“They had to build one,” he says. “So she was a pioneer in many respects, including that one.”

She wrote judgments longhand with a pencil and was legendary for meeting her husband in the court’s garage after work on Fridays, where the couple would load boxes of books into the car for Wilson to use to work on judgments over the weekend, says Meehan, a fellow Scot.

“Beyond North Sea oil, scotch, and porridge, Scotland’s best export was Bertha Wilson,” he says. “She made me, and others, proud to be Scottish, and also proud to be Canadian.”

The years following her  appointment were an exciting time on the bench and Wilson made a mark on Charter jurisprudence.

“Her output was absolutely prodigious,” says Anderson. “Her contribution was huge.”

Perhaps most famously, Wilson wrote R. v. Morgentaler in 1988, the controversial decision that overturned the section of the Criminal Code dealing with abortion. When hate mail came pouring in, Wilson relieved her secretary of the unpleasant task of opening the mail and dealt with it herself, says Anderson.

Never one to back down when a principle was at stake, no matter how unpopular it might make her, Wilson also wrote many dissenting opinions. For instance, in 1990, Wilson wrote the dissenting opinion in McKinney v. The University of Guelph, a case where the majority decided that mandatory retirement for university professors did not violate Charter equality rights.

“Bertha thought that one of the functions of the dissent was to have that benchmark for an evolution of social consensus out there,” says Anderson.

Henry S. Brown, a partner at Gowling Lafleur Henderson LLP in Ottawa, appeared before Wilson on her first chambers motion and dozens of times after.

“It was a real thrill to engage in debate with her because she was genuinely seeking to fill out the case, to find the gaps, to satisfy herself that justice would be done,” he says. “She was very much motivated by doing the right thing.”

Wilson retired from the court in 1991 at 67. And it was her post-retirement work as a commissioner of the Royal Commission on Aboriginal Peoples that Wilson viewed as her most valuable contribution, says Anderson. The resulting 1996 report called for sweeping changes to the relationship between Aboriginal and non-aboriginal people and governments.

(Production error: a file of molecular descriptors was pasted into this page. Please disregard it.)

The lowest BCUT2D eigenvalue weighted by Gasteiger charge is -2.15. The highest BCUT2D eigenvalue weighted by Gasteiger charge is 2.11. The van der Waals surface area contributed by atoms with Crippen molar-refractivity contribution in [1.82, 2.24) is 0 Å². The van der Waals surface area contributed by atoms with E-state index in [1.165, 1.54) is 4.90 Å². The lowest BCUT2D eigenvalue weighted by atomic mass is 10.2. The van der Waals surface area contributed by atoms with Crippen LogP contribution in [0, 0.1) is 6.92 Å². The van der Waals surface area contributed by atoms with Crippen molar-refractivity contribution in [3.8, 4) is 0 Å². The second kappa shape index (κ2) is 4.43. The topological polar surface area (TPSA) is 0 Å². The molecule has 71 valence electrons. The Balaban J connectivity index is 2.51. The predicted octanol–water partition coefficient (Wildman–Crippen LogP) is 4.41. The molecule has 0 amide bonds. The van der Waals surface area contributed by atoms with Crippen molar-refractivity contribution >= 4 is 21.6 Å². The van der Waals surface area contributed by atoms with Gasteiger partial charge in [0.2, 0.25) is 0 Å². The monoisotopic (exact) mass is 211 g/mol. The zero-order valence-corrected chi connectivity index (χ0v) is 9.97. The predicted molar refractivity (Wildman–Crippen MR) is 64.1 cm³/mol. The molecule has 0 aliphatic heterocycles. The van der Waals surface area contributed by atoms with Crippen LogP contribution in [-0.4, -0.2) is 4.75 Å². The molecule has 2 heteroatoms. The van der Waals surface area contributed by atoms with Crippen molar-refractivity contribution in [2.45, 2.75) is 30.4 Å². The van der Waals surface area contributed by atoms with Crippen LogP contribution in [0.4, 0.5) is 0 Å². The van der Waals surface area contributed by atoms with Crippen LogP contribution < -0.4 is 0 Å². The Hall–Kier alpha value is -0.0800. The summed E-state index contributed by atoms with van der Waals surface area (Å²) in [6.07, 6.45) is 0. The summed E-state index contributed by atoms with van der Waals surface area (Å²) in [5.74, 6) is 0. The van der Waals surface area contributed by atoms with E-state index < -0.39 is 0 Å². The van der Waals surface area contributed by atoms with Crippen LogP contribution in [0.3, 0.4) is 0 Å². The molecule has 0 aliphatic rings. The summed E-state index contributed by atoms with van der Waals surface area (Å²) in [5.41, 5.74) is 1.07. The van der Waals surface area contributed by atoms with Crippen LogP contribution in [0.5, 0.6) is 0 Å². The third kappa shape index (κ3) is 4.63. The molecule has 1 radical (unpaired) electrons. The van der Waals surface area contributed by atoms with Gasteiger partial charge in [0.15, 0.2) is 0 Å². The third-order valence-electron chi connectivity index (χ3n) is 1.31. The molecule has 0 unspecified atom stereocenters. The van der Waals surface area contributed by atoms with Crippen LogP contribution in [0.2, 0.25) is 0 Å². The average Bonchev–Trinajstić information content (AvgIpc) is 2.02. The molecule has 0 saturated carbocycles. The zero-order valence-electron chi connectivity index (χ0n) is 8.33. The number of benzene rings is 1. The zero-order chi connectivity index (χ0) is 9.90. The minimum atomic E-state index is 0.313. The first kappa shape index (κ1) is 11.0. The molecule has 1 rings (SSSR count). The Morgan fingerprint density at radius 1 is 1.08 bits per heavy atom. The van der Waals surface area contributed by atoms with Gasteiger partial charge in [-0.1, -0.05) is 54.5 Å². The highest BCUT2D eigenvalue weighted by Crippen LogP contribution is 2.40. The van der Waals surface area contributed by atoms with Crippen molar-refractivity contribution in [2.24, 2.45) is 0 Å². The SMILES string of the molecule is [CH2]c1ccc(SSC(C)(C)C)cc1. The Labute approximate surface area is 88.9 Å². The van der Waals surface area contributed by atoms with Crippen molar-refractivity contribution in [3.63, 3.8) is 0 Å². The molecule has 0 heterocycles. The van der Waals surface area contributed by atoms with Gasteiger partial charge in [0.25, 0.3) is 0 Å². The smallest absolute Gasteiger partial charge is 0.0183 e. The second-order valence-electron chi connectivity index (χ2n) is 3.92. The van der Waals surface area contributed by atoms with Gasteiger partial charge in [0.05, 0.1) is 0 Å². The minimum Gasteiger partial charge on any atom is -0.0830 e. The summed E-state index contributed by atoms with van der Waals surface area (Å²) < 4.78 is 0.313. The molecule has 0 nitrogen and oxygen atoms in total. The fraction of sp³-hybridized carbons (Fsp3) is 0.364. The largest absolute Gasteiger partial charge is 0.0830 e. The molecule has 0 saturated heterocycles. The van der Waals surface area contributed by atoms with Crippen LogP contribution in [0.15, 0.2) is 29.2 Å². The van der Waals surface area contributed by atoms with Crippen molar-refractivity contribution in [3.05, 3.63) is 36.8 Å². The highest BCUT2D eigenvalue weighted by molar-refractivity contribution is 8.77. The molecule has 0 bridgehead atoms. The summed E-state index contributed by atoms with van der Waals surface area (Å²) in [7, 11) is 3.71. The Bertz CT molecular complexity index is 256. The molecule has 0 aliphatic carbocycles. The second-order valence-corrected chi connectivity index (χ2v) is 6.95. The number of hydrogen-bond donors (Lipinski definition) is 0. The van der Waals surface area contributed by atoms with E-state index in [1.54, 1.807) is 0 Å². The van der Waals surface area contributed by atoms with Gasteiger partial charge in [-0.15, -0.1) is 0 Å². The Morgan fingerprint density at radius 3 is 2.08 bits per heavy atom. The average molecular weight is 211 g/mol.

During the same time, Wilson was also chairwoman of the Canadian Bar Association’s task force on gender equality in the legal profession, where she was quick to correct errors in the initial conceptualizing of the task force by expanding the scope to include race, disability, and same-sex issues, and fought to add an aboriginal member and a black member to the task force, recalls Daphne Dumont, a former CBA president who was on the task force.

“Bertha had the most amazing ability to, without ego, simply say, ‘Yes, I think that must be an error, let’s change it.’ She was never set in her ways.”

Those on the gender task force would meet in cities across Canada and Wilson would often join them after stints trekking across the country for meetings in remote aboriginal communities.

If the other lawyers were walking to a meeting, Wilson would walk too, despite terrible arthritis.

“She had an enormous amount of physical courage.” says Dumont.

“What a marvelous life,” says Meehan. “She is a powerful flame that has been extinguished, but that powerful flame will jurisprudentially burn for a long time.”

In lieu of flowers, her family requests that donations, if so desired, be made to the Alzheimer’s Society in Ottawa.

A memorial service will be held at 2 p.m. on May 8, at St. Andrew’s Presbyterian Church in downtown Ottawa.